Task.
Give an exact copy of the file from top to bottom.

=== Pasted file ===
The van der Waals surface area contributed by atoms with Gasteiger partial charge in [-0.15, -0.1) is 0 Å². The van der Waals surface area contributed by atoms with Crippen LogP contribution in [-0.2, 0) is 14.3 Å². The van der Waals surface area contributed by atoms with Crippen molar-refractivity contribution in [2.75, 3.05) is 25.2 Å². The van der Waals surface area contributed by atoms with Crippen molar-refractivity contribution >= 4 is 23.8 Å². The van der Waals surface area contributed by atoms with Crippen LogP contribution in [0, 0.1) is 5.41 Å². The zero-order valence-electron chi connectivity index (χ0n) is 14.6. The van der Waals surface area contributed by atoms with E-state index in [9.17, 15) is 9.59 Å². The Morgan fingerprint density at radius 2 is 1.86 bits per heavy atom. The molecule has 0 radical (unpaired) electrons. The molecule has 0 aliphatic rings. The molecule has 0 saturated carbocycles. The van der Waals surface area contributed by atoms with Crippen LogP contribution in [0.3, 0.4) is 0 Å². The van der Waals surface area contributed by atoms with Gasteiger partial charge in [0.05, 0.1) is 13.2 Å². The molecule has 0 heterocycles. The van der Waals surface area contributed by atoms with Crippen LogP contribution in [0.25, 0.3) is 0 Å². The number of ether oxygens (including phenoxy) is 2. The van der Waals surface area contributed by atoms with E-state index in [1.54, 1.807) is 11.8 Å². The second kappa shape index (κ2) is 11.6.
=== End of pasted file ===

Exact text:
The van der Waals surface area contributed by atoms with Gasteiger partial charge in [-0.15, -0.1) is 0 Å². The van der Waals surface area contributed by atoms with Crippen LogP contribution in [-0.2, 0) is 14.3 Å². The van der Waals surface area contributed by atoms with Crippen molar-refractivity contribution in [2.75, 3.05) is 25.2 Å². The van der Waals surface area contributed by atoms with Crippen molar-refractivity contribution >= 4 is 23.8 Å². The van der Waals surface area contributed by atoms with Crippen LogP contribution in [0, 0.1) is 5.41 Å². The zero-order valence-electron chi connectivity index (χ0n) is 14.6. The van der Waals surface area contributed by atoms with E-state index in [9.17, 15) is 9.59 Å². The Morgan fingerprint density at radius 2 is 1.86 bits per heavy atom. The molecule has 0 radical (unpaired) electrons. The molecule has 0 aliphatic rings. The molecule has 0 saturated carbocycles. The van der Waals surface area contributed by atoms with Crippen LogP contribution in [0.3, 0.4) is 0 Å². The van der Waals surface area contributed by atoms with Gasteiger partial charge in [0.05, 0.1) is 13.2 Å². The molecule has 0 heterocycles. The van der Waals surface area contributed by atoms with Crippen LogP contribution in [0.25, 0.3) is 0 Å². The number of ether oxygens (including phenoxy) is 2. The van der Waals surface area contributed by atoms with E-state index in [1.54, 1.807) is 11.8 Å². The second kappa shape index (κ2) is 11.6.